There are numerous misconceptions about pediatric therapy out there. I hear parents reporting to me all the time that they “heard from a friend,” or better yet, “saw on the internet” that developmental therapy does not work and that pediatric therapists “just keep kids in therapy” with no real improvement.
Below, I will address the 5 biggest myths out there regarding Pediatric Therapy:
Myth 1: My child will “mature” and this will not be an issue.
I have heard this numerous times from parents about their children. Will the child “mature” and develop eventually? Sure, probably to some extent. My question back to them is: at what cost? What would be the consequences of not addressing the specific issues that the child demonstrates? How would these issues play out in school? Would the child be teased, bullied, or unable to progress to the best of his or her ability? There are obviously certain developmental stages that children reach at certain times, but some children develop at a slower rate than others . The goal of pediatric therapy is to enable these children to catch up with their peers and prevent later consequences. Additionally, research has demonstrated that the earlier the developmental issues are addressed, the better that child’s long term prognosis will be.
Myth 2: I saw on the internet that you can “cure Autism.”
If only it were that simple. Autism, by definition, is a pervasive developmental disorder, and the behaviors and personality characteristics that comprise this disorder are usually lifelong. However, this by no means indicates that there is no hope for Autistic children. What we as professionals need to target is not a “cure,” but rather specific strategies to improve the various behaviors and characteristics that the children demonstrate. With effective therapy, these children can oftentimes learn to compensate for their areas of weakness.
Myth 3: I was told there is a one-stop program for all my kids needs.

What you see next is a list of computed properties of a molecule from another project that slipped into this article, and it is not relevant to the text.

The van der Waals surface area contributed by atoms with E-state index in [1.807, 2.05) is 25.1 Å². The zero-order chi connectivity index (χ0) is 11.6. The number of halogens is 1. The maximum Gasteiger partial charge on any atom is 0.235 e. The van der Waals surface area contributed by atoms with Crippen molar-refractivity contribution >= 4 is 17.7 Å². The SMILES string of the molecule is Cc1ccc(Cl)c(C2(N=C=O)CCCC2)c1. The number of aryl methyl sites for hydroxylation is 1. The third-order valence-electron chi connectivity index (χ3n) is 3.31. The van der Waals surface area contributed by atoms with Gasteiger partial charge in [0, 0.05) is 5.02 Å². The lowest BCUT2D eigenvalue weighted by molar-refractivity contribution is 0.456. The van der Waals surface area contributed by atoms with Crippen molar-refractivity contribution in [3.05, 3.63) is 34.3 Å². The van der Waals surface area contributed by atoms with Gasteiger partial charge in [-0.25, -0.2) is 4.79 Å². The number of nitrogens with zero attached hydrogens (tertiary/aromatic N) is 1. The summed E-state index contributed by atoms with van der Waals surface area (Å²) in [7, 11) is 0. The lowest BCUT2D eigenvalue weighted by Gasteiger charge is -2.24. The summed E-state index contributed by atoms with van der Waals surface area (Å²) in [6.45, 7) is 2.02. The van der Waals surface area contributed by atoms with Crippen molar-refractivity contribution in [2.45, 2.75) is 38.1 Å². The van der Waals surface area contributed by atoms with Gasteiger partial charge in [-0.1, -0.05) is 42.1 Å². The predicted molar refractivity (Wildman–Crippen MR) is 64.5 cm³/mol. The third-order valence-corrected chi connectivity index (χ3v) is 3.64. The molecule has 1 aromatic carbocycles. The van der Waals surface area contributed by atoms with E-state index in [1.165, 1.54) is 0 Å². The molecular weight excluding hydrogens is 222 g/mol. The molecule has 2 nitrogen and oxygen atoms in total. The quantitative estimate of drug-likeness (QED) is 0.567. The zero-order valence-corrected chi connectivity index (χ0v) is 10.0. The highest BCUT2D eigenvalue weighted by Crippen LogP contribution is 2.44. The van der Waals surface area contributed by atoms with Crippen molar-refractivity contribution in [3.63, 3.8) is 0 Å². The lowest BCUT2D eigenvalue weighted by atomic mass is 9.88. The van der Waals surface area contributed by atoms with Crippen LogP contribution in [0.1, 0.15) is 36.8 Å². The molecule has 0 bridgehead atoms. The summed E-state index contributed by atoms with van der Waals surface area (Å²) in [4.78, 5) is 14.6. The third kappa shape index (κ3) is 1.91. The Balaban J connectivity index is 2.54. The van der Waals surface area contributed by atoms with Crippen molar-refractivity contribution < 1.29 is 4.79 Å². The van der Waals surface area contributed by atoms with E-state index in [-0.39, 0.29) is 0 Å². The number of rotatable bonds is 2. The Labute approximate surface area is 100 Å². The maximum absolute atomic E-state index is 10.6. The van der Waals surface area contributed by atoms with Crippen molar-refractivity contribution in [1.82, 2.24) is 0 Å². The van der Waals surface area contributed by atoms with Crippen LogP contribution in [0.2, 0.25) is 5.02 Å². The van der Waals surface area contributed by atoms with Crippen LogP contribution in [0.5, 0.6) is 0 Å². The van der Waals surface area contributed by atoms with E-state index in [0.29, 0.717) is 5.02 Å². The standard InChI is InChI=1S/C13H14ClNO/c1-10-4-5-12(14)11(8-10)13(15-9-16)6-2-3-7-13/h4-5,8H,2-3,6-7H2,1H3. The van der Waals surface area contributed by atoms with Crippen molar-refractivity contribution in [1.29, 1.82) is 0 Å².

Pediatric therapy needs to be individually based and developed around each child’s specific needs. “Cookie cutter” therapies are limited in that they do not account for individual differences. As parents, you should pay close attention to what specific goals the developmental therapy team is working on, how they developed those goals, how and how often are you going to be notified about improvements, and when the therapies are not working.
Myth 4: Pediatric therapies just keep kids forever.
As I mentioned in the introduction, this is a major issue. There are some pediatric therapists that do keep children indefinitely with no mention of goals or success. A good pediatric therapist will set up specific and measurable goals based on parent, doctor, or school concerns. The therapist will keep the family informed about all developments and clearly communicate how the child is progressing toward his or her goals. Therapy must be an ongoing process, not just taking place one hour per week in the clinic setting – the therapist should work with the family on exercises and activities that have to be done during the week in order to ensure progress. Think of it along the same lines as a child learning to play the piano. If the child does not practice the piano at home, it is a waste of money to send him or her to the piano teacher once a week as there would be no chance for long-term improvement.
Myth 5: Behavior therapy is so simple, anyone can do it.
Are the components of Applied Behavior Analysis (ABA) basic? Yes, to some extent. ABA seeks to first identify why behaviors are occurring by observing the child in his or her natural environment. The analyst would identify the antecedents (what occurs immediately before the behavior) and the consequences (what happens directly after) of the behaviors in question. Then the analyst would develop specific and practical reinforcements strategies to increase the frequency of on-task, appropriate behaviors while extinguishing off-task, negative behaviors. Sounds simple, right? My question to parents at this point is, why hasn’t it worked? All parents have attempted some reinforcement or punishment strategy to change their child’s behavior. However, oftentimes we either are not targeting the correct behavior or are not using the correct reinforcement. I strongly implore parents to use a Board Certified Behavior Analyst a behavior analyst who has a BCBA when developing a behavioral plan. These individuals have extensive training in identifying the specific behaviors in question, as well as what is specifically reinforcing for any child.
There are a lot of myths about pediatric therapy out there. Some of them come from the internet; some come from parents who have unfortunately worked with a bad therapist. It is important to keep in mind that like any profession, there are good and bad pediatric therapists. Parents, do not be afraid to ask the therapists questions, including: How are you developing my child’s goals? How often will you inform us on the progress of the therapy? Will you be giving exercises that I can use with my child during the week?
In the end, good communication between the therapist and parents is crucial to ensure that all of the child’s needs are met. Would the child “mature” and develop on his or her own? Perhaps, but wouldn’t it be nice to have the peace of mind to know that you do not have to wait?